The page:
It’s fitting that an educator, Thomas H. Palmer, coined the phrase, “If at first you don’t succeed, try, try again” in his 1840 work “Teacher’s Manual.”
That’s exactly what the Cass Midway School R-I School District decided to do after a bond issue came up 11 votes shy of passage last April.
Voters within the district’s boundary — including Cleveland, Freeman, Lake Annette and West Line — will be asked to vote again April 3 on the same bond issue, which would impose a 15-cent levy increase to pay for a variety of projects and must be approved by a 4/7 majority.
The measure received significant support last spring, 421 “yes” votes against 334 “no” votes, for a 55.76-percent majority, but a 57.14-percent majority is required for the bond issue to pass.
“A group of dedicated people in the district are working hard to find the 11 votes needed for passage compared to last year,” Cass Midway Superintendent Gordon Myers said in an email to The Democrat. “Of course, they hope to gain a comfortable margin this year.”
Tier 1 projects, which the district considers a top priority, include classroom and restroom renovations, paving the parking lot with asphalt, air conditioning the high school and elementary gyms, replacing aging or broken tile, renovations/upgrades for the cafeteria and kitchen, asbestos tile/mastic abatement, and security enhancements for the K-12 school with an enrollment of 430 students located at 5801 E. Missouri 2.
Those projects total an estimated $2 million of the $3.7 million price tag for the bond issue, though the actual cost may vary. The district cannot exceed the bond.
Among the projects identified or Tier 2, which are projected to cost roughly $550,000 and relate to maintenance and safety, are stabilization of the track, roof and window replacement, refinishing the gym floors, improving ventilation in the agriculture shop and replacing HVAC rooftop units.
There also are a series of Tier 3 projects — such as remodeling certain areas, replacing sidewalks, or upgrading playground equipment, stage equipment and bleachers — that would be included if there’s enough money left over after the Tier 1 and 2 projects.
“The projects were determined by the board over a two-year period of study and (after) receiving community input,” Myers said.
The last of five scheduled community meetings about the bond issue was scheduled for 6:30 p.m. March 29 in the high school commons.
The current levy is 67 cents, so the new bond issue would bump that up to 82 cents. It would cost the owner of a home appraised at $100,000 approximately $28.50 per year in annual property taxes and the owner of a business appraised at $250,000 approximately $123.75 more per year, according to district estimates.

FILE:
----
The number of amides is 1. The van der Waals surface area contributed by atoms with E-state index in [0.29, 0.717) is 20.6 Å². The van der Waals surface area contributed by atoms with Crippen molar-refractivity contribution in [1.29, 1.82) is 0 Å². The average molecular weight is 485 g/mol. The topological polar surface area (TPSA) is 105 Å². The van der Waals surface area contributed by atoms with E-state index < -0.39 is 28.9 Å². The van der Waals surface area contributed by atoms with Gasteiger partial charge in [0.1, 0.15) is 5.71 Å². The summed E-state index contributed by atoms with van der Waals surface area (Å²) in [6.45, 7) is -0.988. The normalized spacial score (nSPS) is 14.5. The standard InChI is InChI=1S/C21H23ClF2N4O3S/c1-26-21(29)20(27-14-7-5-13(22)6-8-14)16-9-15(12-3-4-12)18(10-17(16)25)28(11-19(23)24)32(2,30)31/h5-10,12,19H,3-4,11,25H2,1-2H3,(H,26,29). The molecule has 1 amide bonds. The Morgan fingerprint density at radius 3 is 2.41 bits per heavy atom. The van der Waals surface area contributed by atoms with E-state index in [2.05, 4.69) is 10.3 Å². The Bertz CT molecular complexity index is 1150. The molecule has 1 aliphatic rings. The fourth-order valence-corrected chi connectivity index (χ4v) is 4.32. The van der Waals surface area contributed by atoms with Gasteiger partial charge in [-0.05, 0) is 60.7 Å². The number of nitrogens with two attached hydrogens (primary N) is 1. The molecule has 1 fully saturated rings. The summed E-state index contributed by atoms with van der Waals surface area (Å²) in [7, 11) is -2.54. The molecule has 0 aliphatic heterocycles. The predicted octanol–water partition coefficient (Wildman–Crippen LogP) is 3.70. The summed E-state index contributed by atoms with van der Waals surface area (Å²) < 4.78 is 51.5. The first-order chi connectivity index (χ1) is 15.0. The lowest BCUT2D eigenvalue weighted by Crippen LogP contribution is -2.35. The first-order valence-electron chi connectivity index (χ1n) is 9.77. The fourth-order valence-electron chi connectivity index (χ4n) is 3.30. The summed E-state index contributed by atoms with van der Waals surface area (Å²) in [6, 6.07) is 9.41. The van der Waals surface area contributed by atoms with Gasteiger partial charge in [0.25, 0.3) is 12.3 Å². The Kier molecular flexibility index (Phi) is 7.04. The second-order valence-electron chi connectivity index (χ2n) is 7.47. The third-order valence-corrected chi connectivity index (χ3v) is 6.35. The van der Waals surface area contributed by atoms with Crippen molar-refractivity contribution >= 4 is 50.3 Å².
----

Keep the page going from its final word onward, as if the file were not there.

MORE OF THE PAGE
The bonds are scheduled to be paid off in 2038 along with bonds issued in 2012 ($1.755 million) and 2015 ($545,000). Cass Midway voters also passed bond issues in 2000 ($1.280 million) and 2005 ($2.925 million).
More bond issues
Two other Cass County districts — Raymore-Peculiar School District and Pleasant Hill School District — also have bond issues before voters on Tuesday.
Ray-Pec is asking for a 75-cent levy increase, which effectively is a 45-cent increase with the debt-service tax rate set to be slashed by 30 cents.
The bulk of the increase — 40 of the 75 cents — has been earmarked for staff wages and benefits, including training and the pursuit of advanced degrees. Some money also would be used to expand mental health support services and STEAM offerings along with other “student success” initiatives.
A homeowner in the Raymore/Peculiar area, where the average home price is approximately $195,000, would owe an additional $166.72 in property taxes if the bond is approved by a simple majority.
This would be the district’s first tax increase since an $18 million bond issue in 2005.
Pleasant Hill seeks $13 million for buildings upgrades, but the measure would not require a tax increase.
Additional contested races
Belton has three contested races its city council.
Incumbent Ryan Finn will be challenged by Bobby Davidson in Ward 1, incumbent Dean VanWinkle is being challenged by Jason Stephens in Ward 2 and incumbent Bob Newell goes against Stephanie Davidson in Ward 3.
Raymore, Garden City and Pleasant Hill all have contested mayoral races.
The choice in Raymore is between Holly Stark and Kimberly Mallinson, while incumbent Judy Williams and Daniel Cantrell are running for mayor in Garden City and John Vangorkom and incumbent C.J. Hicks are running in Pleasant Hill.
Raymore also has a four-way race between James Petermann, Loren Jones III, Thomas Circo and Adam Embry for a City Council seat representing Ward 2 for a two-year term.
There also are school board elections for Belton, Lee’s Summit, Ray-Pec and Sherwood Cass R-VIII as well as an election for the Cass County Regional Medical Center Board of Trustees.
Voters in Cleveland also will vote on a 5-percent power-and-light license tax.